Moon vs. Macron
The author is a columnist of the JoongAng Ilbo.
The number of job aspirants has hit a record high. Over 1.5 million young Koreans are without decent jobs upon graduating from school, or one out of every three or four. The sighs of the young must have reached across the Atlantic. The U.S. Treasury Department in its semi-annual report to Congress on macroeconomic and foreign exchange policies of major trading partners pointed out the South Korean government should do more to provide economic opportunities for the young.
Korea was the only country among major U.S. trading partners in the review that received such a disapproving mention on jobs. The problem and solution both lie in the labor market. The iron-clad vested power of the elite union of large companies should be fixed to come to a social compromise through cooperation from employers. But the liberal Moon Jae-in administration cannot dare to vex the powerful Federation of Korean Trade Unions (FKTU).
Instead, it fixes numbers. Data indicated additions of hundreds of thousands of new jobs for the young. The government has been touting a “remarkable recovery” in youth employment. Actually, it has been mass-producing temporary jobs through record tax spending and deficit financing. Most of those jobs were for food deliveries.
Then there are real estate prices. It’s no wonder that the country’s birthrate is the world’s lowest. Korea’s fertility rate fell to half of the worldwide average. Its suicide rate is at the top, double the average rate of the members of the Organization for Economic Cooperation and Development (OECD). The two rankings have almost become fixtures.
President Moon and French President Emmanuel Macron both assumed office in May 2017. Both were elected on the slogan of rooting out past ills, or degagism (kick-them-out) in French. Both leaders also will be finishing their term about the same time. But the shape of the two countries under the two over the last four years is entirely different. France has finally shaken off its image as “Europe’s sick man.” The liberal president of the Socialist Party has battled with populism. The French economy grew faster than Germany’s. There was nothing new about Macron’s policy. He reduced the influence of umbrella trade unions and the number of government employees. He streamlined debt-ridden a public railway operator to overhaul the public sector. He fought the powerful unions by warning that he would not “yield anything to the lazy.”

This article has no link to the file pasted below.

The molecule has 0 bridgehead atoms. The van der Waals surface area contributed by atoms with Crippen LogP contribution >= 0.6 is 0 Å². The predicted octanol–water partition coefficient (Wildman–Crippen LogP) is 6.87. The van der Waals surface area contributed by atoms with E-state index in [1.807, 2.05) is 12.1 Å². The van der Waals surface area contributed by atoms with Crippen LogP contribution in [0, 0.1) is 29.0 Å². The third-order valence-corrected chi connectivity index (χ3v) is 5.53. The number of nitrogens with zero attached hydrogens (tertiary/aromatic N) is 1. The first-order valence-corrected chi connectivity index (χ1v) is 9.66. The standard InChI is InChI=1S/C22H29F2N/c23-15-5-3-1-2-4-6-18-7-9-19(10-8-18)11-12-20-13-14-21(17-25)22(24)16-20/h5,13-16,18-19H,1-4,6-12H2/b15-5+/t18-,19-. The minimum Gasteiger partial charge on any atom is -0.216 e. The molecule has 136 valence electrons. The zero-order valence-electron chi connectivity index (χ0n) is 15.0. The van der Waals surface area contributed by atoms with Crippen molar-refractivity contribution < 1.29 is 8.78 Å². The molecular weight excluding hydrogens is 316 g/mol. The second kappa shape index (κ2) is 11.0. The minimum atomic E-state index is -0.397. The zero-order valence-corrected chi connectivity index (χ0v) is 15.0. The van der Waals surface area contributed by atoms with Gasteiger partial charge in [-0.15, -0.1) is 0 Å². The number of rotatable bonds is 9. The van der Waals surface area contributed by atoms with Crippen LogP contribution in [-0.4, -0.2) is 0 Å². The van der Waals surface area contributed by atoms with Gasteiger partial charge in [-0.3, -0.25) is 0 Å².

Macron did not mind his sinking popularity rating. He vowed to take all the responsibility and talked directly with union groups and persuaded the parliament. He wanted to change the country to a “working nation” from a country where change had been impossible.
Moon was the opposite. He enjoyed the highest-ever approval rating for a Korean president by further cementing the unions’ power over permanent jobs for existing workers. Despite his chant of eradicating “all past evils,” jobs have become scarcer, the real estate market is in a wreck with runaway prices, and the birth rate has dropped. Even the ruling Democratic Party chairman called it a “disaster age for the young generation.” When Moon met with Macron, he claimed similarities in their policy of placing jobs as their top priority in governance.
I would rather not dispute that. But the problem is how it all ends. “All’s Well that Ends Well” is the title of a play by William Shakespeare. Israeli psychologist Daniel Kahneman developed Shakespeare’s finding into a Nobel-prize-winning Peak-end rule. He found that people judge their experience largely based on how they feel at its peak (most intense point) and its end, rather than based on the total sum or the average of every moment of an experience
Macron has embarked on another unpopular war of reforming the country’s costly pension system. He proposes an overhaul to a system where people work more and receive less in pension to create a flexible and competitive labor market. Although he faces reelection next year, he wants to press ahead with the controversial reforms to spend his final year usefully. In the meantime, Moon and his party are busy handing out money to almost every household ahead of the next presidential election on March 9.
Moon declared his remaining task is to create a new future and ordered government officials to devise special ways to create jobs for the young. Every time Moon asks for radical measures, more temporary jobs are mass-produced. His administration has so far spent nearly 100 trillion won ($86.9 billion). Since the government has already confirmed the poor results it achieved with such unconventional measures over the last four years, it must go back to the beginning.
It is hard to expect the government to push ahead with labor, pension and public-sector reforms in its final year. But it still has time to fix a 30 percent increase in employees at the education offices when the number of college students decreased by 30 percent. The burden of increased payrolls in the public sector will be transferred to the young generation in the future. All this must stop to make a better future for the young. There is still time to mend some of the wrongs.